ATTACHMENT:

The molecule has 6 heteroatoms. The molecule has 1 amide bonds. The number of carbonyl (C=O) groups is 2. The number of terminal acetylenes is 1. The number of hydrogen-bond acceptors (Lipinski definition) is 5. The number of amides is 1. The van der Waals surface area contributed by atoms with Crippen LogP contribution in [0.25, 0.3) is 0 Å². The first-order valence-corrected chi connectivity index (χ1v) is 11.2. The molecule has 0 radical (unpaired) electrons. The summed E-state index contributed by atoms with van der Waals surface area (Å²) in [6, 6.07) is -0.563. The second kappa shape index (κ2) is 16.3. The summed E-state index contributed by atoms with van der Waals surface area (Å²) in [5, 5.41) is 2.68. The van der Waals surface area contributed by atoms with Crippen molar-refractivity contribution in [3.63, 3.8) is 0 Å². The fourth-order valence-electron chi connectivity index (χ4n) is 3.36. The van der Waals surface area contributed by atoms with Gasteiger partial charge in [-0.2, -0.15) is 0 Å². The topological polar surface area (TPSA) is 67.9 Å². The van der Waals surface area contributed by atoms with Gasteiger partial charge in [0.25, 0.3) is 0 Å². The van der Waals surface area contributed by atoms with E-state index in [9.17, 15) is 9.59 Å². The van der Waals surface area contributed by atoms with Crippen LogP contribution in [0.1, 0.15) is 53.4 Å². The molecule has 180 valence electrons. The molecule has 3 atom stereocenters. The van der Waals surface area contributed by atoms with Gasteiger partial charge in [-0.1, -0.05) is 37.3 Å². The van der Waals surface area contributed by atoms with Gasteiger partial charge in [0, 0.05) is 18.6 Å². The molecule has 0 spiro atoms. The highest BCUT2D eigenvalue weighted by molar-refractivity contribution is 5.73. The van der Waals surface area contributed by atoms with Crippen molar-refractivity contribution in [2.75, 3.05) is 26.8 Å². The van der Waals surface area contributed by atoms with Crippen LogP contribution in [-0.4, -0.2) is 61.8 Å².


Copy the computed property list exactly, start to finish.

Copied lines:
The molecule has 6 heteroatoms. The molecule has 1 amide bonds. The number of carbonyl (C=O) groups is 2. The number of terminal acetylenes is 1. The number of hydrogen-bond acceptors (Lipinski definition) is 5. The number of amides is 1. The van der Waals surface area contributed by atoms with Crippen LogP contribution in [0.25, 0.3) is 0 Å². The first-order valence-corrected chi connectivity index (χ1v) is 11.2. The molecule has 0 radical (unpaired) electrons. The summed E-state index contributed by atoms with van der Waals surface area (Å²) in [6, 6.07) is -0.563. The second kappa shape index (κ2) is 16.3. The summed E-state index contributed by atoms with van der Waals surface area (Å²) in [5, 5.41) is 2.68. The van der Waals surface area contributed by atoms with Crippen molar-refractivity contribution in [3.63, 3.8) is 0 Å². The fourth-order valence-electron chi connectivity index (χ4n) is 3.36. The van der Waals surface area contributed by atoms with Gasteiger partial charge in [-0.2, -0.15) is 0 Å². The topological polar surface area (TPSA) is 67.9 Å². The van der Waals surface area contributed by atoms with Gasteiger partial charge in [0.25, 0.3) is 0 Å². The van der Waals surface area contributed by atoms with E-state index in [9.17, 15) is 9.59 Å². The van der Waals surface area contributed by atoms with Crippen LogP contribution in [0.1, 0.15) is 53.4 Å². The molecule has 180 valence electrons. The molecule has 3 atom stereocenters. The van der Waals surface area contributed by atoms with Gasteiger partial charge in [-0.1, -0.05) is 37.3 Å². The van der Waals surface area contributed by atoms with Gasteiger partial charge in [0, 0.05) is 18.6 Å². The molecule has 0 spiro atoms. The highest BCUT2D eigenvalue weighted by molar-refractivity contribution is 5.73. The van der Waals surface area contributed by atoms with Crippen molar-refractivity contribution in [2.75, 3.05) is 26.8 Å². The van der Waals surface area contributed by atoms with Crippen LogP contribution in [-0.4, -0.2) is 61.8 Å².